17.07.2019 6:08


The Saudi military says it has intercepted a drone launched at the kingdom's southern border by Iranian-backed rebels in Yemen. Col. Turki al-Maliki, a military spokesman, was quoted in the state-run Saudi Press Agency on Wednesday as saying the drone was launched by the Houthi rebels from Yemen's governorate of Sanaa toward the Saudi city of Jizan.

From: news.yahoo.com

Revolt Edges Closer to Civilian Rule in Sudan as Pact Signed

17.07.2019 4:17


(Bloomberg) -- Sudan’s military council signed a power-sharing deal with the country’s firebrand opposition that seeks to stem months of uncertainty and sporadic bloodshed after the overthrow of long-time President Omar al-Bashir.Under the accord, civilian and military representatives will form an 11-seat sovereign council with executive responsibilities, and elections will take place after three years. Images aired on pan-Arab satellite channels Wednesday showed the council’s deputy head, Mohamed Hamdan, and the opposition’s Ibrahim Al-Amin signing the agreement in the capital, Khartoum.Sudan’s army has controlled Africa’s third-largest country since mass demonstrations sparked by an economic crisis spurred it to oust Bashir in April. The opposition has kept up its protests despite a clampdown, accusing the council -- peopled by the old guard from Bashir’s three-decade rule -- of trying to prevent a genuine transition to democracy.Sudan’s upheaval has drawn in Saudi Arabia and the United Arab Emirates, who’ve pledged economic aid and seek to retain influence in the Red Sea nation as their tussles with Iran and Turkey for regional supremacy spread to the Horn of Africa. Prior interventions by the Gulf states in the uprisings that have rocked the Arab world since 2011 have acted to bolster national armies or maintain the status quo.The new pact, which analysts say still leaves many questions on the transition unanswered, was the fruit of sustained international pressure on Sudan’s military rulers in the wake of a June crackdown by security forces on a Khartoum protest site. More than 100 people were killed, with some of the bodies dumped in the Nile River.A second signing of a so-called constitutional declaration is scheduled to take place Friday.“This deal prevents the worst, but will not be sufficient on its own to bring Sudan back from the brink,” Alan Boswell, an analyst with the Brussels-based International Crisis Group, said before the signing. “The coordinated pressure across continents required to produce this deal will now be required to keep it on track.”To contact the reporters on this story: Mohammed Alamin in Khartoum at [email protected];Tarek El-Tablawy in Cairo at [email protected] contact the editors responsible for this story: Alaa Shahine at [email protected], Michael Gunn, Paul AbelskyFor more articles like this, please visit us at bloomberg.com©2019 Bloomberg L.P.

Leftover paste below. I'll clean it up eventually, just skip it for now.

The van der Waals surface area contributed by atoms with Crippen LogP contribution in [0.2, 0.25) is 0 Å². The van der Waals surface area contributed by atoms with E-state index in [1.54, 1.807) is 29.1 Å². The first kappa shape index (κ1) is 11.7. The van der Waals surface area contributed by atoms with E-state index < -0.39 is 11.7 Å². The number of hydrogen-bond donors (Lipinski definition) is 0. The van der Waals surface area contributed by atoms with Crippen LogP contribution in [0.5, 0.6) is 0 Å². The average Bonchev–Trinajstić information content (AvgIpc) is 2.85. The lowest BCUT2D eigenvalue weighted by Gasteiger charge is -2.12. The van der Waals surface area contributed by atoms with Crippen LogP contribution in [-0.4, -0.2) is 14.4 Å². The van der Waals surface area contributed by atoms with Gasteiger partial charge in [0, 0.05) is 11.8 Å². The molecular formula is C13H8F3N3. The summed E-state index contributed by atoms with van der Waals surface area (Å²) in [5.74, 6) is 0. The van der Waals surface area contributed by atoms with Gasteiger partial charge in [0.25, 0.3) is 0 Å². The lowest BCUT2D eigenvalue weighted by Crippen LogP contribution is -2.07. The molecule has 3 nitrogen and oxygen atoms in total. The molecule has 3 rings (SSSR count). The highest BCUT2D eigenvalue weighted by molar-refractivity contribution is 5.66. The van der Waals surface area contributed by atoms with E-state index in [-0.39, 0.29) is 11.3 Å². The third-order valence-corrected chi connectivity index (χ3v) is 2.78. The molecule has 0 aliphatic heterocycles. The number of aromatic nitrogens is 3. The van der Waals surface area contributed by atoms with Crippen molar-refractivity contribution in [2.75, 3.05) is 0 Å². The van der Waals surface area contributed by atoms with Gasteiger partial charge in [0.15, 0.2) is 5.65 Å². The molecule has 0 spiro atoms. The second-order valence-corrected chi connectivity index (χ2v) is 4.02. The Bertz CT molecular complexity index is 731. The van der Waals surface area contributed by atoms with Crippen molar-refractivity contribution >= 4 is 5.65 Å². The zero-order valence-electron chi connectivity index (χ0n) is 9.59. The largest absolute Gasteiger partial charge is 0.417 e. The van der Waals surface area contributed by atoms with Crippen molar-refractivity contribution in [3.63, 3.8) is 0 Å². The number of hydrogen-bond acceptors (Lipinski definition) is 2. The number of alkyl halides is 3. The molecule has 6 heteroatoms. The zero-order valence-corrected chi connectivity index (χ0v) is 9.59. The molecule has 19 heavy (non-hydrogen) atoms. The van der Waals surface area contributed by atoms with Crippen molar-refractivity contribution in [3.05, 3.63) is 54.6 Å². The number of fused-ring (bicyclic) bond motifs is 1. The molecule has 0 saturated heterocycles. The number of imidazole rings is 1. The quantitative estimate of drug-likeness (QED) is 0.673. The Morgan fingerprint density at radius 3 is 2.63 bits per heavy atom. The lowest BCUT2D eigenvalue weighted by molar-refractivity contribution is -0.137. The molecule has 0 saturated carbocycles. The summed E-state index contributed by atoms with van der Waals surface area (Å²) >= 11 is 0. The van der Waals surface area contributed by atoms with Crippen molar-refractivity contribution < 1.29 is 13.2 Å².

Nazanin Zaghari-Ratcliffe being transferred to psychiatric hospital raises hopes for release, husband says

17.07.2019 2:32